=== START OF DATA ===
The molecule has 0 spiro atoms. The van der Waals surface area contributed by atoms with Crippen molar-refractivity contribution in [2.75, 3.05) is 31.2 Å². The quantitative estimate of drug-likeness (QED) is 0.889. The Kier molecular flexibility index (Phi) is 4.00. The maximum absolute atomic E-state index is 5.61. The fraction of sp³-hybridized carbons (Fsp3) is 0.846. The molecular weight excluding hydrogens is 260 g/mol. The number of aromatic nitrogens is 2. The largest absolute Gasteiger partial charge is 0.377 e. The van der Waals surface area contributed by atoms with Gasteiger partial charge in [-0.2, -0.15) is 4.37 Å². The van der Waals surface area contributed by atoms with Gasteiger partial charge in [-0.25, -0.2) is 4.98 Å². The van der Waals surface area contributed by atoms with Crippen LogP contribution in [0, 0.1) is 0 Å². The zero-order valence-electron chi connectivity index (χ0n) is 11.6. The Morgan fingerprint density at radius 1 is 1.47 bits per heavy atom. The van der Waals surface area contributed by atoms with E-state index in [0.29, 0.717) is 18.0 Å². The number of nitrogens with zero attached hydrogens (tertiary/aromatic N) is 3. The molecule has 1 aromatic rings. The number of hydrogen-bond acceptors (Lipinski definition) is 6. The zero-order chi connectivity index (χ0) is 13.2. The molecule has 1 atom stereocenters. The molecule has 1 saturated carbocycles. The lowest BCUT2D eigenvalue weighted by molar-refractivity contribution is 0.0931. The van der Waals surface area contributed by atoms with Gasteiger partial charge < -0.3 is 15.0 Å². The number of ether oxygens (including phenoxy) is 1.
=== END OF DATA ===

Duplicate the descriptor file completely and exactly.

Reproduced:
The molecule has 0 spiro atoms. The van der Waals surface area contributed by atoms with Crippen molar-refractivity contribution in [2.75, 3.05) is 31.2 Å². The quantitative estimate of drug-likeness (QED) is 0.889. The Kier molecular flexibility index (Phi) is 4.00. The maximum absolute atomic E-state index is 5.61. The fraction of sp³-hybridized carbons (Fsp3) is 0.846. The molecular weight excluding hydrogens is 260 g/mol. The number of aromatic nitrogens is 2. The largest absolute Gasteiger partial charge is 0.377 e. The van der Waals surface area contributed by atoms with Gasteiger partial charge in [-0.2, -0.15) is 4.37 Å². The van der Waals surface area contributed by atoms with Gasteiger partial charge in [-0.25, -0.2) is 4.98 Å². The van der Waals surface area contributed by atoms with Crippen LogP contribution in [0, 0.1) is 0 Å². The zero-order valence-electron chi connectivity index (χ0n) is 11.6. The Morgan fingerprint density at radius 1 is 1.47 bits per heavy atom. The van der Waals surface area contributed by atoms with E-state index in [0.29, 0.717) is 18.0 Å². The number of nitrogens with zero attached hydrogens (tertiary/aromatic N) is 3. The molecule has 1 aromatic rings. The number of hydrogen-bond acceptors (Lipinski definition) is 6. The zero-order chi connectivity index (χ0) is 13.2. The molecule has 1 atom stereocenters. The molecule has 1 saturated carbocycles. The lowest BCUT2D eigenvalue weighted by molar-refractivity contribution is 0.0931. The van der Waals surface area contributed by atoms with Gasteiger partial charge < -0.3 is 15.0 Å². The number of ether oxygens (including phenoxy) is 1.